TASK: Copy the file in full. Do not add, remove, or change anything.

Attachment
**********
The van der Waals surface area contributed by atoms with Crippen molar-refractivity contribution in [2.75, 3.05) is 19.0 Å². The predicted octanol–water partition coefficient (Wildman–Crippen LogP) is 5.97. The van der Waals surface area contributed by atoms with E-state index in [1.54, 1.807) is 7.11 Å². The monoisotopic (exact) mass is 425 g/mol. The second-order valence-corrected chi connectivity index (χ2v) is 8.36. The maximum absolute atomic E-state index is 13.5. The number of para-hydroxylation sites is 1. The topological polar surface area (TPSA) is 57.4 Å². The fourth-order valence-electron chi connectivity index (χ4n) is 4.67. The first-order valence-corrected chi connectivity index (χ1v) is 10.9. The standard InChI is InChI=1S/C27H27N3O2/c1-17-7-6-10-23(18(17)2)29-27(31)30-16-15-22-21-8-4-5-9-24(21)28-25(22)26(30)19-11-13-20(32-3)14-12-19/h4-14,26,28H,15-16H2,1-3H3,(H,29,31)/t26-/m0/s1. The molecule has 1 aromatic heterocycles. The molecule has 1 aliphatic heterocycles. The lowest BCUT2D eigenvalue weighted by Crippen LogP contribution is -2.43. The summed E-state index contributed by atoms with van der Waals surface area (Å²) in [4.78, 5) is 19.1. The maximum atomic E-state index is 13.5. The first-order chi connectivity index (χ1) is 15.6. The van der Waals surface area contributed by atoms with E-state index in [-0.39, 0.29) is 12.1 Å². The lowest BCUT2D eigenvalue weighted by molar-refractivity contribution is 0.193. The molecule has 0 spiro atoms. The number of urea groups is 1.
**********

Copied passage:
The van der Waals surface area contributed by atoms with Crippen molar-refractivity contribution in [2.75, 3.05) is 19.0 Å². The predicted octanol–water partition coefficient (Wildman–Crippen LogP) is 5.97. The van der Waals surface area contributed by atoms with E-state index in [1.54, 1.807) is 7.11 Å². The monoisotopic (exact) mass is 425 g/mol. The second-order valence-corrected chi connectivity index (χ2v) is 8.36. The maximum absolute atomic E-state index is 13.5. The number of para-hydroxylation sites is 1. The topological polar surface area (TPSA) is 57.4 Å². The fourth-order valence-electron chi connectivity index (χ4n) is 4.67. The first-order valence-corrected chi connectivity index (χ1v) is 10.9. The standard InChI is InChI=1S/C27H27N3O2/c1-17-7-6-10-23(18(17)2)29-27(31)30-16-15-22-21-8-4-5-9-24(21)28-25(22)26(30)19-11-13-20(32-3)14-12-19/h4-14,26,28H,15-16H2,1-3H3,(H,29,31)/t26-/m0/s1. The molecule has 1 aromatic heterocycles. The molecule has 1 aliphatic heterocycles. The lowest BCUT2D eigenvalue weighted by Crippen LogP contribution is -2.43. The summed E-state index contributed by atoms with van der Waals surface area (Å²) in [4.78, 5) is 19.1. The maximum atomic E-state index is 13.5. The first-order chi connectivity index (χ1) is 15.6. The van der Waals surface area contributed by atoms with E-state index in [-0.39, 0.29) is 12.1 Å². The lowest BCUT2D eigenvalue weighted by molar-refractivity contribution is 0.193. The molecule has 0 spiro atoms. The number of urea groups is 1.